August 19, 2013

MLB: A-Rod in 2 different worlds with Yankees

By RONALD BLUM AP Sports Writer

NEW YORK — Life with Alex Rodriguez breaks down in strange ways for the New York Yankees.

click image to enlarge

New York Yankees' Alex Rodriguez, right, watches a pitch as Boston Red Sox's Jarrod Saltalamacchia catches in the second inning of a baseball game in Boston, Sunday, Aug. 18, 2013. (AP Photo/Michael Dwyer)

AP

There’s before and after games, and it’s not real pleasant.

“A litigious environment,” general manager Brian Cashman calls it.

Then there are the hours when A-Rod is on the field and at the plate. Between the lines, among the pinstripes, it’s one for all and all for one.

They co-exist in a setting that has few if any parallels in baseball history — a suspended star who is appealing his penalty and provoking his bosses on a near-daily basis.

Hardly a “Field of Dreams” scenario, far from “The Pride of the Yankees.” Instead, the most famous team in the sport is directly at odds with its own guy, who also happens to be the game’s highest-paid player.

Yet when Boston pitcher Ryan Dempster hit Rodriguez with a fastball at Fenway Park on Sunday night — after throwing one pitch behind A-Rod’s knees and two more inside — the New York bench and bullpen immediately emptied to defend him.

“I’m not sure how I would feel if I was on a different team,” said center fielder Brett Gardner, “but Alex is my teammate and obviously we’re glad to have him back in the room and glad to have him back on the field, helping us win ballgames. It got us fired up.”

Gardner was especially riled, barking angry words across the diamond toward Dempster.

At least that’s more than Rodriguez and Cashman are saying to each other.

“I’m not comfortable talking to Alex on this stuff because I feel we’re in a litigious environment. So I am not comfortable anymore talking to him,” Cashman said Sunday. “Hello. Goodbye. And that’s it. Because anything else, I don’t want to be distorted, to be quite honest.”

Not quite the ideal relationship between boss and employee.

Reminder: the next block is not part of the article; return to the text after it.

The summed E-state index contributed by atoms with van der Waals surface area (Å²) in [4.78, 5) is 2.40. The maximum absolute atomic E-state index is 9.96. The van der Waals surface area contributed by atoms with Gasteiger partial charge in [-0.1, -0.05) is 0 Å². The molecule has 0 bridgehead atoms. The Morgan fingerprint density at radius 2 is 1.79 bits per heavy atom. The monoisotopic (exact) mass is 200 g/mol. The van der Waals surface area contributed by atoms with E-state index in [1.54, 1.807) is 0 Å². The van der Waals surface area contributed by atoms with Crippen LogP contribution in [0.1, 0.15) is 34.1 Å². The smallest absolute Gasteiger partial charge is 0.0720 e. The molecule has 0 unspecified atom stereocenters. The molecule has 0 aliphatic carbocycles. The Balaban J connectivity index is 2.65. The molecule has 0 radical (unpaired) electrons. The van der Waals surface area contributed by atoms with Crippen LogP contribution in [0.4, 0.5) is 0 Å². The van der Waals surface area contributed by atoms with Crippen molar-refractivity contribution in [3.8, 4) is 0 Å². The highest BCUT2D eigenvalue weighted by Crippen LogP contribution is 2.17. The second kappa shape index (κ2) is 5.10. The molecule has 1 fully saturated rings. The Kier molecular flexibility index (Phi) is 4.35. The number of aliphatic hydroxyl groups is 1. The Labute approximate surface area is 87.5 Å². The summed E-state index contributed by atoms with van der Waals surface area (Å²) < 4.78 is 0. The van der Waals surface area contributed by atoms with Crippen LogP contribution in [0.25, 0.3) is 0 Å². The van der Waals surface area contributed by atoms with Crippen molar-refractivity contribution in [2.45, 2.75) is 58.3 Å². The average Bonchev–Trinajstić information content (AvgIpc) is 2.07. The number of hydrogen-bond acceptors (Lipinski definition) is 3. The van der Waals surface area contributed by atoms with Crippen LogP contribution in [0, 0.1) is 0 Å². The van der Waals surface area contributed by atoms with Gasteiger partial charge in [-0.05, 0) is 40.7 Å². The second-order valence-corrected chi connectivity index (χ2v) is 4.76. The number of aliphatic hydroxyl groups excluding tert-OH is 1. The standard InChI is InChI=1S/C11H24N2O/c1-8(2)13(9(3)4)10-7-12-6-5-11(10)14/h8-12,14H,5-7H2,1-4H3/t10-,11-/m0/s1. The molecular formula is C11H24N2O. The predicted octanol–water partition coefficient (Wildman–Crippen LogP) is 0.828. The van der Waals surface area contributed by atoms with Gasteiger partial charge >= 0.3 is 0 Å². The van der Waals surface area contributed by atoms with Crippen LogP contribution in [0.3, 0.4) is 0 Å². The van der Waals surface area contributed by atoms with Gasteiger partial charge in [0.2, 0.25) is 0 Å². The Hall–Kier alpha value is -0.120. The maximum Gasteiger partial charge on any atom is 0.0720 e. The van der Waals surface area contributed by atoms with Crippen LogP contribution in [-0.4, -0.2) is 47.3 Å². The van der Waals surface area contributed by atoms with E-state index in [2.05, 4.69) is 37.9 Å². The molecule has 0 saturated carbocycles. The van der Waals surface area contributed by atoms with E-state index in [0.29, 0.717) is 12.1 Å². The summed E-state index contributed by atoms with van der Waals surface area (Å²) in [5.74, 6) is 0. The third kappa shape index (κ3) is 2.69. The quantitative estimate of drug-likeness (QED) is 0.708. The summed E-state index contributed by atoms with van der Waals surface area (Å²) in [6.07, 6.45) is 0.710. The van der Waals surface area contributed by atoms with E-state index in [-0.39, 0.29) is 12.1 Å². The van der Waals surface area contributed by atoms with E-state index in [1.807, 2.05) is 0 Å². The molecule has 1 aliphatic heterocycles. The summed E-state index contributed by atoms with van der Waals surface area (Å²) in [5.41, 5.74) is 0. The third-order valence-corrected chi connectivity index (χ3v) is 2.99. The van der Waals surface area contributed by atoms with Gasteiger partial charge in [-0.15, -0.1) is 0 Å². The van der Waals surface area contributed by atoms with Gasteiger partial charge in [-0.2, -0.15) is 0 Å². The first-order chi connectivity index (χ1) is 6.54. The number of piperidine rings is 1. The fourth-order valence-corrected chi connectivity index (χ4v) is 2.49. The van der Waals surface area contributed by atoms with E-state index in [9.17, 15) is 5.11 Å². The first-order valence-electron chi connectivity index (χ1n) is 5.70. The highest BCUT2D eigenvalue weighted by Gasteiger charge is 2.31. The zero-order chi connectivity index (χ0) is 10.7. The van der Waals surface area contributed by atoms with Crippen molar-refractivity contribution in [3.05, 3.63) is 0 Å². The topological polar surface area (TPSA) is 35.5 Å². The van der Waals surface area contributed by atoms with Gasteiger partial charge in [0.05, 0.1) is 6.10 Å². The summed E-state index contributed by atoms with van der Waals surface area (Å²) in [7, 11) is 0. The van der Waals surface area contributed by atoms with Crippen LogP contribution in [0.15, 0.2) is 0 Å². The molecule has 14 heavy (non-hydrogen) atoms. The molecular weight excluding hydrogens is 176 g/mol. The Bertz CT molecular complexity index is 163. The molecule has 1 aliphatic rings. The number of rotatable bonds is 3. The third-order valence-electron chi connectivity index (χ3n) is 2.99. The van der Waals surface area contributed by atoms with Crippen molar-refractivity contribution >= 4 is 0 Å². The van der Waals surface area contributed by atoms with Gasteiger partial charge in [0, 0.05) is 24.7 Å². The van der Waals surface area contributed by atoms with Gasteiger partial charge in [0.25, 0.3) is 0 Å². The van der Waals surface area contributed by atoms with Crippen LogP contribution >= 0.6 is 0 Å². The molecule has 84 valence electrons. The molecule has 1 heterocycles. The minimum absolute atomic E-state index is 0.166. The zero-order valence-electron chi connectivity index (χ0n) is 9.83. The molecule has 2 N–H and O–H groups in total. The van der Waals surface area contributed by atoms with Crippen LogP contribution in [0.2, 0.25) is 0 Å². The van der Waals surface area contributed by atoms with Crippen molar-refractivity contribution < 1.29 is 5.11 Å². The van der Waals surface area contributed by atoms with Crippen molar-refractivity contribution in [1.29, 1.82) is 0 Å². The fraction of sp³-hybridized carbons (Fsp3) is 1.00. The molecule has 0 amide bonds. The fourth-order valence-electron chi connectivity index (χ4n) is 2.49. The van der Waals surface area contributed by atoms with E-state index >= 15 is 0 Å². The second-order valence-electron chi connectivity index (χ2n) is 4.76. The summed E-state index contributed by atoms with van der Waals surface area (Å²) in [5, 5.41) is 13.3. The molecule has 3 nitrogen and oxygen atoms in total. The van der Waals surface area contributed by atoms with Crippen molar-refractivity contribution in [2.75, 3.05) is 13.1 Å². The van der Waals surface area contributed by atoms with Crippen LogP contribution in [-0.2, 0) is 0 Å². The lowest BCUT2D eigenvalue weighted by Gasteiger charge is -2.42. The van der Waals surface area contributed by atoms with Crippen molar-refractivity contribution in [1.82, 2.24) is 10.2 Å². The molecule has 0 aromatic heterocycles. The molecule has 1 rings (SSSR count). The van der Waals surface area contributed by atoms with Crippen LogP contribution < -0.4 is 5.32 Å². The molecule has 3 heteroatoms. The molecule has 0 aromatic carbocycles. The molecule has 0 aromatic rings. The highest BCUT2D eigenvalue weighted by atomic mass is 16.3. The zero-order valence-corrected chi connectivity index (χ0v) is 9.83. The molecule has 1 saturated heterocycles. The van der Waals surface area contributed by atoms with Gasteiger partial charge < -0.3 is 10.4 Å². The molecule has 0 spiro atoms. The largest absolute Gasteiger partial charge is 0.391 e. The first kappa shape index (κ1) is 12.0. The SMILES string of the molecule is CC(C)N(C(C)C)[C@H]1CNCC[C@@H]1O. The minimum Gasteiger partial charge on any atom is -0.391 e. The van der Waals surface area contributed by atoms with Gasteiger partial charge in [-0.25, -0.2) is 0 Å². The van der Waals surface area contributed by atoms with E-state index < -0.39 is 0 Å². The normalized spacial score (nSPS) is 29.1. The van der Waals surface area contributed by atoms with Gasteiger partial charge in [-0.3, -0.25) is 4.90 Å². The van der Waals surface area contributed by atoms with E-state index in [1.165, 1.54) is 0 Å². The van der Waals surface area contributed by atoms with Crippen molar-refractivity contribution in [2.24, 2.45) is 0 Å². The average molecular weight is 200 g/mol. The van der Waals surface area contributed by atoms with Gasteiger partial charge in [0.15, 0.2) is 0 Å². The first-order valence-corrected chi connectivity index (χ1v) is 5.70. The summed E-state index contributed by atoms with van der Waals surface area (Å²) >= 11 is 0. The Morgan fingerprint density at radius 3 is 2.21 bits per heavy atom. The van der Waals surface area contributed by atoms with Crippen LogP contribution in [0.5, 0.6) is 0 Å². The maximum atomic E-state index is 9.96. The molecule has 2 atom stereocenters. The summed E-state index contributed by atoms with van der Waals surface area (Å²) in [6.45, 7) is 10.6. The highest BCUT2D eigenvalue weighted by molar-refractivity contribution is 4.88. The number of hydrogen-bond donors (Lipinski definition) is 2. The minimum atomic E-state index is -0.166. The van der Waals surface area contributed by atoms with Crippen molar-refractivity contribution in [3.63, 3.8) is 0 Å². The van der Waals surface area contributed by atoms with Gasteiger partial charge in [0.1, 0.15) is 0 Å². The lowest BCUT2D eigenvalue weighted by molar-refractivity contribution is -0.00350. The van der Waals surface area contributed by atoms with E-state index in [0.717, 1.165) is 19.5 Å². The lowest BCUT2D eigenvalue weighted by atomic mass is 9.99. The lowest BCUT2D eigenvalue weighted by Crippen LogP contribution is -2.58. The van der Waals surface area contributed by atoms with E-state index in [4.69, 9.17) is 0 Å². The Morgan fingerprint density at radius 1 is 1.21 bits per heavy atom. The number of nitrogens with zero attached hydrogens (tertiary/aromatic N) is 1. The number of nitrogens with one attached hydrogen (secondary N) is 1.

But Rodriguez and the Yankees have never been typical. And their dealings with each other just get stranger and stranger, stirring memories of the George Steinbrenner-Billy Martin-Reggie Jackson battles of the 1970s.

A-Rod always has been about the biggest: startling statistics and record-setting contracts.
And now he is mounting a huge legal effort as he tries to overturn the 211-game drug suspension announced Aug. 5 by baseball commissioner Bud Selig for violations of the drug agreement and labor contract. The Yankees third baseman has four law firms and one investigations company working for him at the moment and has used six law firms in all since the start of the year.

In a story that gets more delicious by the day, his latest lawyer sparred with Major League Baseball on Monday, when the league asked for permission to make its drug case evidence public and Joseph Tacopina refused. A few hours later, a woman indicted last year for stalking Cashman asked for a court order to block Tacopina from representing A-Rod, claiming the firm had been doing work for her.

The Yankees didn’t even have a game, taking a day off before opening a homestand with a day-night doubleheader against Toronto.

Some players on opposing teams have criticized MLB’s drug agreement for allowing Rodriguez on the field while his discipline is being appealed to arbitrator Fredric Horowitz. The rules state penalties for a first offender who appeals are stayed until upheld by an arbitrator.

“How is he still playing? He obviously did something and he’s playing. I’m not sure that’s right,” Red Sox pitcher John Lackey told the Boston Globe last week. “It’s pretty evident he’s been doing stuff for a lot of years I’ve been facing him.”

After years of denials, Rodriguez admitted four years ago that he used performance-enhancing drugs while with Texas from 2001-03.

(Continued on page 2)

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